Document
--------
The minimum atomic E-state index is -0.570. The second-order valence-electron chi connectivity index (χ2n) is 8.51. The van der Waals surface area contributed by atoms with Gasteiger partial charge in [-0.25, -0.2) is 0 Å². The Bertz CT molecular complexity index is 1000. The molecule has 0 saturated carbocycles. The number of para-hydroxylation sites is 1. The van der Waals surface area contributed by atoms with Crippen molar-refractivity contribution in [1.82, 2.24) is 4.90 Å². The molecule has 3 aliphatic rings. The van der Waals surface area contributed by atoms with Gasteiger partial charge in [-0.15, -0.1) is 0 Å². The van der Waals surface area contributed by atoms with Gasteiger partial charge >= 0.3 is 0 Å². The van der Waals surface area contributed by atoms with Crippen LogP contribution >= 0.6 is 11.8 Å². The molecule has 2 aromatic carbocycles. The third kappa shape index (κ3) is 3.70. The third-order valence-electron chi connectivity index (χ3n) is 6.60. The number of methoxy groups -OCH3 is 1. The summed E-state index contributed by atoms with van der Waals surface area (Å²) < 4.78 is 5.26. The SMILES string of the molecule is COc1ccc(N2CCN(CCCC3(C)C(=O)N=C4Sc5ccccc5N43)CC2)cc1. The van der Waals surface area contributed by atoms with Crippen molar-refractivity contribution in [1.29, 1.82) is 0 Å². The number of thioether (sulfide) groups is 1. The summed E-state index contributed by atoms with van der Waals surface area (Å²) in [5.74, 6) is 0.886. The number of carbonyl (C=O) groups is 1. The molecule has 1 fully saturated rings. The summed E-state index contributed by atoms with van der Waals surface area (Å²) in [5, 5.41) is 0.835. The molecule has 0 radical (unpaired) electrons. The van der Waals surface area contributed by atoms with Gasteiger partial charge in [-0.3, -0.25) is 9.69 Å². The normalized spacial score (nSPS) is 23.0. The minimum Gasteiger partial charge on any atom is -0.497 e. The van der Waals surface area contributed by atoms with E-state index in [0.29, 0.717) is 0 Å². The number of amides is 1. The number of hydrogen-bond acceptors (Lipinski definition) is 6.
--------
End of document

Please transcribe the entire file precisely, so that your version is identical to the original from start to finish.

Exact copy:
The minimum atomic E-state index is -0.570. The second-order valence-electron chi connectivity index (χ2n) is 8.51. The van der Waals surface area contributed by atoms with Gasteiger partial charge in [-0.25, -0.2) is 0 Å². The Bertz CT molecular complexity index is 1000. The molecule has 0 saturated carbocycles. The number of para-hydroxylation sites is 1. The van der Waals surface area contributed by atoms with Crippen molar-refractivity contribution in [1.82, 2.24) is 4.90 Å². The molecule has 3 aliphatic rings. The van der Waals surface area contributed by atoms with Gasteiger partial charge in [-0.15, -0.1) is 0 Å². The van der Waals surface area contributed by atoms with Gasteiger partial charge >= 0.3 is 0 Å². The van der Waals surface area contributed by atoms with Crippen LogP contribution >= 0.6 is 11.8 Å². The molecule has 2 aromatic carbocycles. The third kappa shape index (κ3) is 3.70. The third-order valence-electron chi connectivity index (χ3n) is 6.60. The number of methoxy groups -OCH3 is 1. The summed E-state index contributed by atoms with van der Waals surface area (Å²) < 4.78 is 5.26. The SMILES string of the molecule is COc1ccc(N2CCN(CCCC3(C)C(=O)N=C4Sc5ccccc5N43)CC2)cc1. The van der Waals surface area contributed by atoms with Crippen molar-refractivity contribution in [1.29, 1.82) is 0 Å². The number of thioether (sulfide) groups is 1. The summed E-state index contributed by atoms with van der Waals surface area (Å²) in [5.74, 6) is 0.886. The number of carbonyl (C=O) groups is 1. The molecule has 1 fully saturated rings. The summed E-state index contributed by atoms with van der Waals surface area (Å²) in [5, 5.41) is 0.835. The molecule has 0 radical (unpaired) electrons. The van der Waals surface area contributed by atoms with Gasteiger partial charge in [-0.3, -0.25) is 9.69 Å². The normalized spacial score (nSPS) is 23.0. The minimum Gasteiger partial charge on any atom is -0.497 e. The van der Waals surface area contributed by atoms with E-state index in [0.29, 0.717) is 0 Å². The number of amides is 1. The number of hydrogen-bond acceptors (Lipinski definition) is 6.